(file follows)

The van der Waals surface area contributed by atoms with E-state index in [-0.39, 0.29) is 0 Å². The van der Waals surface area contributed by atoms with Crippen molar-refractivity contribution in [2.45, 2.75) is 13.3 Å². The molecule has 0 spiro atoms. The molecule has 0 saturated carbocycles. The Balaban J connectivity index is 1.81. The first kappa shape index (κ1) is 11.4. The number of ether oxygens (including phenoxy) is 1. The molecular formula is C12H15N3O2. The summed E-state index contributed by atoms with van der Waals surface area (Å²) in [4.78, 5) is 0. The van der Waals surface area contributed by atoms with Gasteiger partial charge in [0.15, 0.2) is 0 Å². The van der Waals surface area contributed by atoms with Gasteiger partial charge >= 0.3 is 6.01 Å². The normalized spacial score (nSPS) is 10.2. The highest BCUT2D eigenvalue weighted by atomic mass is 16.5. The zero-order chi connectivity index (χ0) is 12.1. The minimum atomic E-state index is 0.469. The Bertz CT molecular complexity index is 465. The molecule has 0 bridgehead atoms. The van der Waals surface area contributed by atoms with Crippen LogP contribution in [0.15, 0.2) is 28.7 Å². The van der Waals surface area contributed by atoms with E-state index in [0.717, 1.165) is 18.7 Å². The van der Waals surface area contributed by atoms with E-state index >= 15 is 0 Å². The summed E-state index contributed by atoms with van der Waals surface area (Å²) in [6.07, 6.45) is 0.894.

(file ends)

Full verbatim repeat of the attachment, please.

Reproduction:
The van der Waals surface area contributed by atoms with E-state index in [-0.39, 0.29) is 0 Å². The van der Waals surface area contributed by atoms with Crippen molar-refractivity contribution in [2.45, 2.75) is 13.3 Å². The molecule has 0 spiro atoms. The molecule has 0 saturated carbocycles. The Balaban J connectivity index is 1.81. The first kappa shape index (κ1) is 11.4. The number of ether oxygens (including phenoxy) is 1. The molecular formula is C12H15N3O2. The summed E-state index contributed by atoms with van der Waals surface area (Å²) in [4.78, 5) is 0. The van der Waals surface area contributed by atoms with Gasteiger partial charge in [0.15, 0.2) is 0 Å². The van der Waals surface area contributed by atoms with Gasteiger partial charge >= 0.3 is 6.01 Å². The normalized spacial score (nSPS) is 10.2. The highest BCUT2D eigenvalue weighted by atomic mass is 16.5. The zero-order chi connectivity index (χ0) is 12.1. The minimum atomic E-state index is 0.469. The Bertz CT molecular complexity index is 465. The molecule has 0 bridgehead atoms. The van der Waals surface area contributed by atoms with Crippen LogP contribution in [0.15, 0.2) is 28.7 Å². The van der Waals surface area contributed by atoms with E-state index in [0.717, 1.165) is 18.7 Å². The van der Waals surface area contributed by atoms with E-state index >= 15 is 0 Å². The summed E-state index contributed by atoms with van der Waals surface area (Å²) in [6.07, 6.45) is 0.894.